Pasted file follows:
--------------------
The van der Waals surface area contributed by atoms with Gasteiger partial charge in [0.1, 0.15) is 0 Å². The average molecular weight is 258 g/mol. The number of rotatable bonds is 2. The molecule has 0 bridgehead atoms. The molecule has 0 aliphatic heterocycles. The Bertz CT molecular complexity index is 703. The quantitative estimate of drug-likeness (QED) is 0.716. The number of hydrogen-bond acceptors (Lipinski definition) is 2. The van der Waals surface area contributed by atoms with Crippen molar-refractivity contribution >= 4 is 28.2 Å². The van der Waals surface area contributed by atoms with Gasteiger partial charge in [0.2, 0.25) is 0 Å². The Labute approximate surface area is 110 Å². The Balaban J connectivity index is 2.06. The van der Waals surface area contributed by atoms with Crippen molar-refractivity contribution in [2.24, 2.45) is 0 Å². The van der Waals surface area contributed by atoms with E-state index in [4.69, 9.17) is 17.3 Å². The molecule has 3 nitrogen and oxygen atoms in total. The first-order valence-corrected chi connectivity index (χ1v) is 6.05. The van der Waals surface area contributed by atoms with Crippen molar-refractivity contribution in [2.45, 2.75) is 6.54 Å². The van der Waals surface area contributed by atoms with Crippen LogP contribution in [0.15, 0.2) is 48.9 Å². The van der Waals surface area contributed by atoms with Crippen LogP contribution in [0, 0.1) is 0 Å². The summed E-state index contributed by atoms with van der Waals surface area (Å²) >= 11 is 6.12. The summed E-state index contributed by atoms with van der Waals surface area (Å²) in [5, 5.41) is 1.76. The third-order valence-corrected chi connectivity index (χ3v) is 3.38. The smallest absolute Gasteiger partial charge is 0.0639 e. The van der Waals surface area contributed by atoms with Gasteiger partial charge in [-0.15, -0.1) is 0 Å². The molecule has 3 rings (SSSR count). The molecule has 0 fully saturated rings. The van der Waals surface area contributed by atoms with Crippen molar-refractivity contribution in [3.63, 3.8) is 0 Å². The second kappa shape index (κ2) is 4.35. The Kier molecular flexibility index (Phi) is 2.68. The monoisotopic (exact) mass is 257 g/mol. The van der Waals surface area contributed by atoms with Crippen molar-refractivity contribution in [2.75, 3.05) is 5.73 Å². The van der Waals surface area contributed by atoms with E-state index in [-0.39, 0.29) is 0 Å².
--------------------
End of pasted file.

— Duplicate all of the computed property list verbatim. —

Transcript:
The van der Waals surface area contributed by atoms with Gasteiger partial charge in [0.1, 0.15) is 0 Å². The average molecular weight is 258 g/mol. The number of rotatable bonds is 2. The molecule has 0 bridgehead atoms. The molecule has 0 aliphatic heterocycles. The Bertz CT molecular complexity index is 703. The quantitative estimate of drug-likeness (QED) is 0.716. The number of hydrogen-bond acceptors (Lipinski definition) is 2. The van der Waals surface area contributed by atoms with Crippen molar-refractivity contribution >= 4 is 28.2 Å². The van der Waals surface area contributed by atoms with Gasteiger partial charge in [0.2, 0.25) is 0 Å². The Labute approximate surface area is 110 Å². The Balaban J connectivity index is 2.06. The van der Waals surface area contributed by atoms with Crippen molar-refractivity contribution in [2.24, 2.45) is 0 Å². The van der Waals surface area contributed by atoms with E-state index in [4.69, 9.17) is 17.3 Å². The molecule has 3 nitrogen and oxygen atoms in total. The first-order valence-corrected chi connectivity index (χ1v) is 6.05. The van der Waals surface area contributed by atoms with Crippen molar-refractivity contribution in [2.45, 2.75) is 6.54 Å². The van der Waals surface area contributed by atoms with Crippen LogP contribution in [0.15, 0.2) is 48.9 Å². The van der Waals surface area contributed by atoms with Crippen LogP contribution in [0, 0.1) is 0 Å². The summed E-state index contributed by atoms with van der Waals surface area (Å²) >= 11 is 6.12. The summed E-state index contributed by atoms with van der Waals surface area (Å²) in [5, 5.41) is 1.76. The third-order valence-corrected chi connectivity index (χ3v) is 3.38. The smallest absolute Gasteiger partial charge is 0.0639 e. The van der Waals surface area contributed by atoms with Gasteiger partial charge in [-0.15, -0.1) is 0 Å². The molecule has 3 rings (SSSR count). The molecule has 0 fully saturated rings. The van der Waals surface area contributed by atoms with Crippen molar-refractivity contribution in [3.63, 3.8) is 0 Å². The second kappa shape index (κ2) is 4.35. The Kier molecular flexibility index (Phi) is 2.68. The monoisotopic (exact) mass is 257 g/mol. The van der Waals surface area contributed by atoms with Crippen molar-refractivity contribution in [2.75, 3.05) is 5.73 Å². The van der Waals surface area contributed by atoms with E-state index in [-0.39, 0.29) is 0 Å².